Florida’s Department of Education on Friday released partial FCAT results, showing big gains in fourth-grade writing scores throughout the state.
In Miami-Dade, the percent of fourth-grade students scoring at or above the state’s 3.5 required score jumped 11 percentage points, to 58 percent. Broward’s percent of students meeting that threshold rose 10 points, to 64 percent.
“Congratulations to Florida’s teachers and students for the rise in FCAT Writing Scores,” tweeted Gov. Rick Scott.
There were some caveats to the good news, however. Students this year were given a third more time to write their essays (60 minutes instead of last year’s 45), so some of the improvement could stem from children having more time to organize their thoughts.
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Also, this year’s exam topic — asking students if they had ever won something special — was likely far easier for students to write about than last year’s subject, which asked students to “imagine what happens” on a camel ride. That question was widely criticized as absurdly difficult.
Florida Education Commissioner Tony Bennett said local school superintendents praised this year’s FCAT writing question as more “accessible” for students, though Bennett insisted other nuts-and-bolts teaching strategies — such as better teacher training and more classroom attention to proper writing — also contributed to the testing gains.
“I do believe that what we saw is better writing,” Bennett said.
In other FCAT results released Friday, fewer than 60 percent of Florida’s third-graders — 57 percent — are reading at or above what the state considers “satisfactory performance.” The figure represents a slight increase from last year’s 56 percent.
Both Miami-Dade and Broward counties performed slightly below the state’s 57 percent average, with 53 percent of Miami-Dade students scoring at or above grade level, and 54 percent of Broward students doing so.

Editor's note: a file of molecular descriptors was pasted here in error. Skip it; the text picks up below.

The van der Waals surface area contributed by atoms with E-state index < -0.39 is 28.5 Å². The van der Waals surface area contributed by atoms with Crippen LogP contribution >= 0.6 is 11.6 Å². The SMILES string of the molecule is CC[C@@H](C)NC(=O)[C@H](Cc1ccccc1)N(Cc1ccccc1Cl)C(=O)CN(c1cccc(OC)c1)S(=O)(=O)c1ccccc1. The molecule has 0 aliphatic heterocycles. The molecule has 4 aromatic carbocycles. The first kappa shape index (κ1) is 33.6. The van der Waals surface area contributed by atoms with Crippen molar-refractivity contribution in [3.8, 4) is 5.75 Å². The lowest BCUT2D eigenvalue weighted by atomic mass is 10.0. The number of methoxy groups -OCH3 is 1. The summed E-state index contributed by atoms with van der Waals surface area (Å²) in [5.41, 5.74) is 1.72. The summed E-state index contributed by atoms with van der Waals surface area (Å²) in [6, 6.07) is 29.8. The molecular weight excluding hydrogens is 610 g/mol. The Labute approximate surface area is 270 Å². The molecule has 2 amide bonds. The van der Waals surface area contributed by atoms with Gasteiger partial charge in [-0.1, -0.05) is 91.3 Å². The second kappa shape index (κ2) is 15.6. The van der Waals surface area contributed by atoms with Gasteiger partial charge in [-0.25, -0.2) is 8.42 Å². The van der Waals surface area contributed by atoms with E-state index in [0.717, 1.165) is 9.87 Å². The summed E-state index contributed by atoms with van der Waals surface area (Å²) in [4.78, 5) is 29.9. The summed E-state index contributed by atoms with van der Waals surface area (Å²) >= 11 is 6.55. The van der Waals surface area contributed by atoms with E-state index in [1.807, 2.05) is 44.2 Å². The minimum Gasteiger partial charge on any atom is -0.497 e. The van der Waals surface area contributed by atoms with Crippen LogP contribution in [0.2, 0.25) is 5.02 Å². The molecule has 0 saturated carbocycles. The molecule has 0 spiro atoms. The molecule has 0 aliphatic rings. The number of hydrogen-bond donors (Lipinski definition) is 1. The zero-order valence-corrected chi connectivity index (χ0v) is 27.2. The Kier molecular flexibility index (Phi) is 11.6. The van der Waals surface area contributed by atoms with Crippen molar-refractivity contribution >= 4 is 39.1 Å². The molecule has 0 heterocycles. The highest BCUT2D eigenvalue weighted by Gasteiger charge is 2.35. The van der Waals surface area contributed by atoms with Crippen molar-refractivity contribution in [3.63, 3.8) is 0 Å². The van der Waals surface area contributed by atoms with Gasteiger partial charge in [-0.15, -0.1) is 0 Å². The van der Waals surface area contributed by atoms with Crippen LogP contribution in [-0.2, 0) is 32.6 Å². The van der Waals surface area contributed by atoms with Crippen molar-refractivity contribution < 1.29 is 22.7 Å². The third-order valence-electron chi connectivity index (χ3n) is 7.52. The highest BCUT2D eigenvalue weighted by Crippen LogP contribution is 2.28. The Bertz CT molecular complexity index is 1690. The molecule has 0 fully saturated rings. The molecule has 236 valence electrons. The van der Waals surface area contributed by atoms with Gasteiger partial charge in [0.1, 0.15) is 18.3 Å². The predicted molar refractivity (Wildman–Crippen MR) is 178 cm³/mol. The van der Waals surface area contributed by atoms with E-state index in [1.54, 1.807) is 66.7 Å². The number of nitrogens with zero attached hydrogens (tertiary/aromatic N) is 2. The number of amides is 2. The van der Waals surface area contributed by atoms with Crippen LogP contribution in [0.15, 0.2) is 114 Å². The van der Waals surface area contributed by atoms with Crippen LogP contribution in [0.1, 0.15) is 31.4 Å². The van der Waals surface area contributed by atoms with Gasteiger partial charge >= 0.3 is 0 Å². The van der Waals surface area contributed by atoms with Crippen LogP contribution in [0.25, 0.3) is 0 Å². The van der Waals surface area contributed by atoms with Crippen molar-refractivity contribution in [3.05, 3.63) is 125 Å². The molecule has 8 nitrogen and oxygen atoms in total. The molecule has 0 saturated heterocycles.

State officials acknowledged that passing the FCAT reading exams is more difficult than achieving the “basic” grade-level score on the U.S. Department of Education’s National Assessment of Educational Progress. This year’s NAEP scores have yet to be released, but in previous years more than 70 percent of Florida fourth- and eighth-graders have achieved that threshold.
In FCAT math, 58 percent of Florida third-graders scored at or above grade level — a figure unchanged from last year. Miami-Dade performed higher than average in math, with 62 percent of students at or above grade level. Broward’s passage rate matched the state’s at 58 percent.
Broward’s third-grade math and reading scores represented a slight dip from last year, as the percentage of students meeting math proficiency dropped one percentage point, while the percentage meeting the reading standard dropped two points. Broward Superintendent Robert Runcie downplayed those drops as statistically insignificant, and emphasized the double-digit increase in writing scores.
To do well on a writing exam, he said, “you’ve got to be able to use your reading ability, your cognitive skills, to be able to integrate information and put your ideas down on paper.”
The Miami-Dade school system was also happy with its writing scores, which in gains for fourth and 10th grades trumped state averages. Eighth-graders kept pace with their Florida peers.
In particular, two-thirds of Dade’s high school sophomores scored at or better than a 3.5, the number at which schools are held accountable. That was up seven percentage points from last year and, like the district’s fourth-grade scores, better than the state.